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Monday, June 20, 2011

How Jesus has Liberated Women I: Intro

One of the most popular criticisms of Christianity is that it has hurt women, imprisoned them in a dungeon with chains around their wrists, in spirit if not in body, as this cartoon shows. 
In 2011, atheist author John Loftus posted this cartoon (which actually does abuse women, by making them look like they are missing upper bodies and necks, and their legs are made out of silly putty), reciting the usual refrain from the Atheists' Catechism:

"One of the main reasons I do what I do is because of what religion has done and continues to do to women. I argue against religion for that reason alone."

My gut reaction was to challenge John to a duel:

"Resolved: That the Gospel of Jesus has done more to help more women than any other teaching in the history of Planet Earth.

"I challenge you, John."

John, unfortunately, said he doesn't have time for this debate at the time.  Several of his followers, however, insisted I defend my claim (on-line -- like John, I've written about the effect of religion on the status of women in previous books, especially Jesus and the Religions of Man).

Three years later, Loftus STILL had not responded substantively to this series, though he responded triflingly, more than once.   Loftus also edited a book called Christianity is Not Great, which perpetuates these falsehoods -- see my review of Annie Gaylor's wretched chapter.)

Three books and a dissertation await attention, also unweeded vegies and a dog wanting to run . . . But this is a vital topic, often raised by skeptics, and worth attention.  So here goes: I hope this will prove a helpful resource on this vital issue. 

My initial argument took five posts, then I responded to criticism.  This post is introductory, and explains what I plan to argue and how.

In Part II, I tell my personal story, as it relates to the Gospel and the treatment of women.

Parts III and IV gives the meat of my argument.  In Part III, I show that based on objective research, sponsored by the United Nations, the status of women tends to be consistently higher in societies deeply influenced by Christianity than in other societies. 

In Part IV, beginning with the life of Jesus, I then show how people inspired by the Gospel have in fact FREED billions (yes, that's a b) of women down through the centuries, from dungeons of various makes and models -- including in many non-Christian countries.  I argue that the Gospel not only explains the UN data given in Part III, but that evidence UNDERSTATES the positive influence of the Gospel on women throughout human history, and around the world.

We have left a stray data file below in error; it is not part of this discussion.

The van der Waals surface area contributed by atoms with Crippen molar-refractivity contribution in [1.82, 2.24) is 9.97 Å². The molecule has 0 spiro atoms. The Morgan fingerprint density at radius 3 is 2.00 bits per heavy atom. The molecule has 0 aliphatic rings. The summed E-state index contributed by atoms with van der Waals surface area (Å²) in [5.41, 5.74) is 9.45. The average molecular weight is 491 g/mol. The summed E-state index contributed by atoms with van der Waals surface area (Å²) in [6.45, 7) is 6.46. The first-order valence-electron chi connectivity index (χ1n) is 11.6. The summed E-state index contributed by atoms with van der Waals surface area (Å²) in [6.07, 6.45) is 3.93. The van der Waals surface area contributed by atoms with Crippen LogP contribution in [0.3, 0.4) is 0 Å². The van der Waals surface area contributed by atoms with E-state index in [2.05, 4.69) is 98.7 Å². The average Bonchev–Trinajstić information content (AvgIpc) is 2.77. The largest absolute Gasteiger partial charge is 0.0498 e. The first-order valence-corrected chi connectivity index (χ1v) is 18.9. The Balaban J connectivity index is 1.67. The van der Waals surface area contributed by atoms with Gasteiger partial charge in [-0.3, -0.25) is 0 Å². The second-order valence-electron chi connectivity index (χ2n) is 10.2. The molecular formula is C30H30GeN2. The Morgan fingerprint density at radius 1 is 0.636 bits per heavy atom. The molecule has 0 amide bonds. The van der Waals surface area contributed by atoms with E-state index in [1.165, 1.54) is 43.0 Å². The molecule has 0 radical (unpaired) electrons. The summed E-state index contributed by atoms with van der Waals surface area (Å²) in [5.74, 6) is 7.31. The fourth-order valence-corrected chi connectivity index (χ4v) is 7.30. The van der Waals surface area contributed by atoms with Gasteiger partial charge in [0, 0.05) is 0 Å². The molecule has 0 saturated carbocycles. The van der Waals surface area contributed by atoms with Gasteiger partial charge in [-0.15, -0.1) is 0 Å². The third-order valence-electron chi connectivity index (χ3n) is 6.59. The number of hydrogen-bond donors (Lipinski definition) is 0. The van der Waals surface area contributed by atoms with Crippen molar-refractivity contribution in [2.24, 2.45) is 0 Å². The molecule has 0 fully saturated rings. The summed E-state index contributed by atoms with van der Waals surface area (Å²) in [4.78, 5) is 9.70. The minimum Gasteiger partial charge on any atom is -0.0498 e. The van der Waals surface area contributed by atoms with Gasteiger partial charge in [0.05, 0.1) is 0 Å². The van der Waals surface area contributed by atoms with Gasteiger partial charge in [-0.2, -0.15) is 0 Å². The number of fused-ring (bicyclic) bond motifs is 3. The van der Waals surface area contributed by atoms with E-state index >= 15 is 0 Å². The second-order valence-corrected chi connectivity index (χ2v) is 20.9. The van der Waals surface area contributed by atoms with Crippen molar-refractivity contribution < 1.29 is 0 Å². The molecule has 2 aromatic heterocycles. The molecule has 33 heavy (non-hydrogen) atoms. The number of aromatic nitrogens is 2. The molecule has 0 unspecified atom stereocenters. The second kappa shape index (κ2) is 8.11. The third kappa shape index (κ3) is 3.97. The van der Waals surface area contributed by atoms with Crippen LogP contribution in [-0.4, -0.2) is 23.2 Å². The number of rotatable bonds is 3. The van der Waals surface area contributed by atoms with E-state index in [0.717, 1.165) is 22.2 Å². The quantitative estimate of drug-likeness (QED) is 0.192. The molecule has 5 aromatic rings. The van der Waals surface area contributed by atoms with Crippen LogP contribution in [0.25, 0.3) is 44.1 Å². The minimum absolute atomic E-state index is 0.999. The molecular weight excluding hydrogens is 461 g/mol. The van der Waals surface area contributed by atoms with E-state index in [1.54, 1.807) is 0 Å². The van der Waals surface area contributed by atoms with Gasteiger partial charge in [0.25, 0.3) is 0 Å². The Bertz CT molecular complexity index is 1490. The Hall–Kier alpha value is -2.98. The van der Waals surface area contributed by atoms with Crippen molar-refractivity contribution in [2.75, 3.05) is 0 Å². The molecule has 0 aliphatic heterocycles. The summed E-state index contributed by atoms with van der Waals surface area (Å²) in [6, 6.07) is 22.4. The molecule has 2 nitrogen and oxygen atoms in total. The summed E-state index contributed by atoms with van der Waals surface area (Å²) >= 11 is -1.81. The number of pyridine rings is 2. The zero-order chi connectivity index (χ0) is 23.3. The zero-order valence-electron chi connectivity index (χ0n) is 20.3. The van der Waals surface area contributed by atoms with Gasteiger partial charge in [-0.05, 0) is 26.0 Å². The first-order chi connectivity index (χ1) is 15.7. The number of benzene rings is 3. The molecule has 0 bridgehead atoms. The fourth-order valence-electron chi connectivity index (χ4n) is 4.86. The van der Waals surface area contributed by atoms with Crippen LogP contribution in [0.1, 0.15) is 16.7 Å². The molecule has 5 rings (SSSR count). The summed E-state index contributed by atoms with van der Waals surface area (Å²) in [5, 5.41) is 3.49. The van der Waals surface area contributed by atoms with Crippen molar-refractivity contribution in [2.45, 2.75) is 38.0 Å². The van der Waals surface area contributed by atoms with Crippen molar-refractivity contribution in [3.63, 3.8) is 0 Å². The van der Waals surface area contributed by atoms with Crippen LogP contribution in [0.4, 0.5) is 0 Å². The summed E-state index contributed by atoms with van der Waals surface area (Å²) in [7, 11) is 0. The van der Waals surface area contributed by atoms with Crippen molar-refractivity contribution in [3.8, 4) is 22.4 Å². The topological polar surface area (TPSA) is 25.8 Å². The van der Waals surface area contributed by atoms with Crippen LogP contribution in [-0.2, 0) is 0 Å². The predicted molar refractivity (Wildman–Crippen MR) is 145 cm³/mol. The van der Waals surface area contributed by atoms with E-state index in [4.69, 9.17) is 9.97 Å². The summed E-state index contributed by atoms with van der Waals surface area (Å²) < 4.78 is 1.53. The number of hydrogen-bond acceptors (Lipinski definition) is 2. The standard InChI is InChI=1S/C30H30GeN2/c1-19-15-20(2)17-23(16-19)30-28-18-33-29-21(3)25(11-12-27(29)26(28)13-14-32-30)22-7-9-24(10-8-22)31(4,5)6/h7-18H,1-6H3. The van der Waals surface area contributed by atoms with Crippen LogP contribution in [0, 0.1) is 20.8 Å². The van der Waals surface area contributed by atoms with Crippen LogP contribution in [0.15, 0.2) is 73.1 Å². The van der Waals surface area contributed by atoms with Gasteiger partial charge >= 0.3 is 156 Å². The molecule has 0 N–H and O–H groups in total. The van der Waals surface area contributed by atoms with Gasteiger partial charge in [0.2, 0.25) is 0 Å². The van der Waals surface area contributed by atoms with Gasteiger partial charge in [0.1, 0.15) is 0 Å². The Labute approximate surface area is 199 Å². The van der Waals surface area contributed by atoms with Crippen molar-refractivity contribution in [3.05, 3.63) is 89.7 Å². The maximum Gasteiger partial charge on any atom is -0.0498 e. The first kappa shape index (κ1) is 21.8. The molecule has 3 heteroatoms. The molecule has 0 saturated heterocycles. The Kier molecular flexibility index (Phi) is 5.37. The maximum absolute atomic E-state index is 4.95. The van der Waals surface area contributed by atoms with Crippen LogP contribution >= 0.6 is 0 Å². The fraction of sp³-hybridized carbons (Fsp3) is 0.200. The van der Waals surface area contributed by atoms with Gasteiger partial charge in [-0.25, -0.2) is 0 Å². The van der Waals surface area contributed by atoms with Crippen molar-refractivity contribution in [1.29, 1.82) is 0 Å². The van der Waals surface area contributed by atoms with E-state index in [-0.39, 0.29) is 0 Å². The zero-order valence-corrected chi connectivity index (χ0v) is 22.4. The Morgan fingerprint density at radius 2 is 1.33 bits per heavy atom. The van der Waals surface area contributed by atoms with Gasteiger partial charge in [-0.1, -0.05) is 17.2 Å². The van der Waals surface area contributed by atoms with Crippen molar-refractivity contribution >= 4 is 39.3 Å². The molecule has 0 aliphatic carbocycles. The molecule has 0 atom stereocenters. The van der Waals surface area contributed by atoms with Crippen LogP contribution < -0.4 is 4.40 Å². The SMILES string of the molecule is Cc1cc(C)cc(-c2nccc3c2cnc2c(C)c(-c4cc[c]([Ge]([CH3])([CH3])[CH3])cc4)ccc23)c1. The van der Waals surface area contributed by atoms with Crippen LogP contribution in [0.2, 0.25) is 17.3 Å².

In Part V, I trace this influence in detail to the gospels.  I describe all major passages in the gospels which directly and specifically touch on the status or happiness of women (plus some less-important passages), to show why all this history was not a fluke, why correlation does denote causation in this case, which it would be wrong to credit to, say, the Enlightenment.

(Seven years later, the series continues, and the upcoming book is beginning to reveal its essential outlines, at least to me.  Click here to pick and choose which episodes in this ongoing saga you would like to peruse.)  

A. What I mean.

By "Gospel," I mean the teachings and actions of Jesus, as described in the New Testament. 

By "help" I limit my argument to worldly effects: how the Gospel has led to women living healthier, more fulfilled, happier, and especially longer lives.  I'm not going to talk about how the Gospel brings women (or men) into heaven, since that is, from our perspective, unverifiable.  Nor am I going to talk about the moral benefits of, say, chastity or sexual faithfulness, since atheists often fail to recognize those benefits, unfortunately.  I'll limit our argument here to benefits that are tangible and obvious to almost everyone.

B. Background 1: the Biome

Voltaire was surprised when fossil fish were discovered in mountains rocks, knowing that fish live in the ocean.  How did they get there?  Of course!  Pilgrims and crusaders often trek in the mountains!  He suggested, "Rotten fish were thrown away by a traveler and were petrified thereafter." 

When you find something in an unexpected place, it is natural ask, "Where did it come from?"  So let us begin by asking, "Where does sexuality begin, au naturale?"   

Justice and equality are not obvious characteristics of how plants and animals relate to one another, including when it comes to sexuality.  Some spiders eat their mates.  Male lions or bears sometimes kill cubs born to their mates by other fathers.

In most advanced species, females seem to sacrifice more for their young than males.  The male emperor penguin, though, tends to his wife's egg for months at a time without eating, while she goes fishing.  

Wolves are, in their family habits, generally more considerate than most animals.  Males sometimes have been seen giving mates a break from child-rearing, so the bitches can go hunting.  But as with most species, there is a general distinction of labor between sexes.  One finds little trace of pure equality in the natural world: like the perfect circles Platonists thought the planets revolved in, equality is a philosophical ideal, not an empirical reality.

So looking at animal life in general, it would be surprising to find perfect equality of status AND function among humans.  Nor does one.